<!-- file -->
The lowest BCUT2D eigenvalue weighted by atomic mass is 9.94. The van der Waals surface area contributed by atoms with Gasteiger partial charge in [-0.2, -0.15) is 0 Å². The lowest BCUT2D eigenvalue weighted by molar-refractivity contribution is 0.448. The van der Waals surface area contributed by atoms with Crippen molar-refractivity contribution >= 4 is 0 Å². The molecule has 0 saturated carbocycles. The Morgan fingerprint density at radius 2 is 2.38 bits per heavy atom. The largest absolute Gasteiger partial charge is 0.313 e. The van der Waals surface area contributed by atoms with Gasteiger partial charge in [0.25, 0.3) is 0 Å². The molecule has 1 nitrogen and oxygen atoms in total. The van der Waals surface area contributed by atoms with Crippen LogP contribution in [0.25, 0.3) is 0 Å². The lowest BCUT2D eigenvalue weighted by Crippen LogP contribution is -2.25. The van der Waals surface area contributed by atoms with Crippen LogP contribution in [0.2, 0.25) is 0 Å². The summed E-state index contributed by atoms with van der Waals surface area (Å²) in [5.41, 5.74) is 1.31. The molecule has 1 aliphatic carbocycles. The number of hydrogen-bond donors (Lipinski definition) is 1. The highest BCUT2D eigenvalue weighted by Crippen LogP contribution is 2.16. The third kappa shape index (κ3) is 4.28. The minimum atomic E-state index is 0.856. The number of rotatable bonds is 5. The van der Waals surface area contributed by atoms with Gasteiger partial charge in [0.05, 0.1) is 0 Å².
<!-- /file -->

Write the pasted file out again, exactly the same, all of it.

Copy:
The lowest BCUT2D eigenvalue weighted by atomic mass is 9.94. The van der Waals surface area contributed by atoms with Gasteiger partial charge in [-0.2, -0.15) is 0 Å². The lowest BCUT2D eigenvalue weighted by molar-refractivity contribution is 0.448. The van der Waals surface area contributed by atoms with Crippen molar-refractivity contribution >= 4 is 0 Å². The molecule has 0 saturated carbocycles. The Morgan fingerprint density at radius 2 is 2.38 bits per heavy atom. The largest absolute Gasteiger partial charge is 0.313 e. The van der Waals surface area contributed by atoms with Gasteiger partial charge in [0.25, 0.3) is 0 Å². The molecule has 1 nitrogen and oxygen atoms in total. The van der Waals surface area contributed by atoms with Crippen LogP contribution in [0.25, 0.3) is 0 Å². The lowest BCUT2D eigenvalue weighted by Crippen LogP contribution is -2.25. The van der Waals surface area contributed by atoms with Crippen LogP contribution in [0.2, 0.25) is 0 Å². The summed E-state index contributed by atoms with van der Waals surface area (Å²) in [5.41, 5.74) is 1.31. The molecule has 1 aliphatic carbocycles. The number of hydrogen-bond donors (Lipinski definition) is 1. The highest BCUT2D eigenvalue weighted by Crippen LogP contribution is 2.16. The third kappa shape index (κ3) is 4.28. The minimum atomic E-state index is 0.856. The number of rotatable bonds is 5. The van der Waals surface area contributed by atoms with Gasteiger partial charge in [0.05, 0.1) is 0 Å².